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February 11, 2021

Innovation for informal workers in Europe

Meet the startups helping informal workers access their wages in real-time, build a credit history, and purchase affordable benefits

Mike Minett and Des Mathewman know the challenges faced by informal workers across Europe. “For over a decade, Des and I worked as freelancers in the insurance and financial services industries,” said Minett. “We know, firsthand, that the platforms available to independent workers are broken. After meeting Des by chance at a London pub, we set out to build a company that supports the more than 50% of the global workforce that are defined as informal workers.”

Minett and Mathewman are co-founders of Portabl, a UK-based startup designed to help informal workers like freelancers and gig-economy workers access ‘employee-like’ flexible insurance, benefits and financial packages at the click of a button. The need for products from companies like Portabl is palpable: to date, nearly 500+ customers sit on the companies waiting list.

Portabl is just one of dozens of tech-driven startups built in the past five years that are helping informal workers access their wages in real-time, build a credit history, and purchase affordable benefits. Each of these startups has a unique and creative approach to offering services that are traditionally provided by employers. 

In Europe, roughly 1 in 5 working age adults are working in the informal economy, which means they lack a formal contract or benefits like health care or pension coverage. Globally, a staggering 75% of gig workers are un- or under- insured. This enormous population has been particularly exposed during the coronavirus pandemic – without a safety net they struggle to pay for items such as workplace accident insurance, and without a contract they suffer from income volatility as their employer can change their conditions without penalty.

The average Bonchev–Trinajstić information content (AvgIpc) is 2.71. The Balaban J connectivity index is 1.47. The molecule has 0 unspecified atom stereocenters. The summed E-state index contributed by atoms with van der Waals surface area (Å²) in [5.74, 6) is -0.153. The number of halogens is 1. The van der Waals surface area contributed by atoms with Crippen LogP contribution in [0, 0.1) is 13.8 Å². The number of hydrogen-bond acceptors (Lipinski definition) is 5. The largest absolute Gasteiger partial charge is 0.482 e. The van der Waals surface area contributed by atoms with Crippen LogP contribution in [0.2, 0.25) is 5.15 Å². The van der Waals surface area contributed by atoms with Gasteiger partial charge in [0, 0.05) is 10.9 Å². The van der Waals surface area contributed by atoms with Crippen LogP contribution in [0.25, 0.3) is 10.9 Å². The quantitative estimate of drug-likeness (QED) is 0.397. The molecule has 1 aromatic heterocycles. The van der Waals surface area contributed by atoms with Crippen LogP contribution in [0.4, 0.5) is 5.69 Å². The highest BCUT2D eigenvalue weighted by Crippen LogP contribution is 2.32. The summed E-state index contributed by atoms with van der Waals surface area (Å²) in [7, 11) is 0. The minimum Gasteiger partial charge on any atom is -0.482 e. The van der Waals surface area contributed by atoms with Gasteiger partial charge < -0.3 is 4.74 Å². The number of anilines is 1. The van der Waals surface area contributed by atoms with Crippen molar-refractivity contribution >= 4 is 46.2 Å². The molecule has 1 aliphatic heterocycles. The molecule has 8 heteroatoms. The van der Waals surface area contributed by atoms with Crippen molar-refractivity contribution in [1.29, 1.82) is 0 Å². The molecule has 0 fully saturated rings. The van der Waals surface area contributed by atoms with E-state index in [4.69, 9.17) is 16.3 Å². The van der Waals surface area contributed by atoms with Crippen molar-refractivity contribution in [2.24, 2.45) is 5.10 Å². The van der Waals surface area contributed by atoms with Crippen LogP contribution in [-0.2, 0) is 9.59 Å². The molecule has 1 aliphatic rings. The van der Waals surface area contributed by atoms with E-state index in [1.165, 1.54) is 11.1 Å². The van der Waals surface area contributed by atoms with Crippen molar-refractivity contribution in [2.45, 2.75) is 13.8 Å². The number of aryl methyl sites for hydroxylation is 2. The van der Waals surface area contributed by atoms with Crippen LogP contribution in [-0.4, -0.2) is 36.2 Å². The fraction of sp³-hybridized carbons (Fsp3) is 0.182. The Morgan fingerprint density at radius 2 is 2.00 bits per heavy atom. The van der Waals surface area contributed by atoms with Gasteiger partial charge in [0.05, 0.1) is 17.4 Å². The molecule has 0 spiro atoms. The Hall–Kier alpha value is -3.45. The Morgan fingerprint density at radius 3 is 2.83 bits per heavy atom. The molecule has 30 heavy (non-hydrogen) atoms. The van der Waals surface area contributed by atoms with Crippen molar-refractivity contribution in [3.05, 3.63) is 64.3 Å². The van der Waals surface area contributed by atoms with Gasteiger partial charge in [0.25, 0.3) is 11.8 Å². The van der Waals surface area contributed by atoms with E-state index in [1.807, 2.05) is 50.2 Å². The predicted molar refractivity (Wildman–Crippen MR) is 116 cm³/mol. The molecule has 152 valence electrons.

Traditional financial institutions have struggled to serve people working in the informal sector. Large banks make their money by selling financial products and lending money to consumers. As a result, they are not incentivized to help informal workers who traditionally have scattered financial histories and volatile incomes. This leaves millions of informal workers across Europe vulnerable, despite the fact that they are responsible for nearly 40% of the region’s GDP.

Insurers have also struggled to serve the informal workforce. Legacy policy pricing structures, long-term contracts with underwriters and internal bureaucracy have all made it difficult for traditional insurance providers to adapt and cater to the rapidly expanding informal workforce on the continent. Without tailored insurance, millions of informal workers across the continent are left vulnerable during crises like the pandemic.

Financial health-oriented startups are filling the gap. 

Iziwork and Trezeo are two notable names building products for gig economy workers. Iziwork is a Paris-based startup that offers a digital platform for temporary workers. Iziwork offers a 'worker centric' approach to attract, develop and retain the most reliable and competent workers. For client companies, this translates to recruitments that are not only more reliable, but also more responsive and more economical. 

Trezeo, a Dublin based startup, has developed a banking solution for gig-workers, recognising that the financial safety net created by employers in the industrial age no longer caters for these populations. As Garrett Cassidy, CEO and Co-Founder of Trezeo notes, “For a lot of people, independent work gives them more personal freedom, but this shouldn’t come at the expense of financial security, (..such as..) protecting earnings in the case of an accident, gaining the reassurance of speaking to a doctor at any time or having access to essential sickness cover.”

Informal work is at a crossroads in Europe: on the one hand, workers are essential to the economic growth and expansion of the region. On the other hand, they are not afforded the traditional benefits and security that come with full time work. In order to ensure both economic growth for the region and stability for workers who choose this path, startups with entrepreneurs who intimately know the problem will play an important role moving forward.

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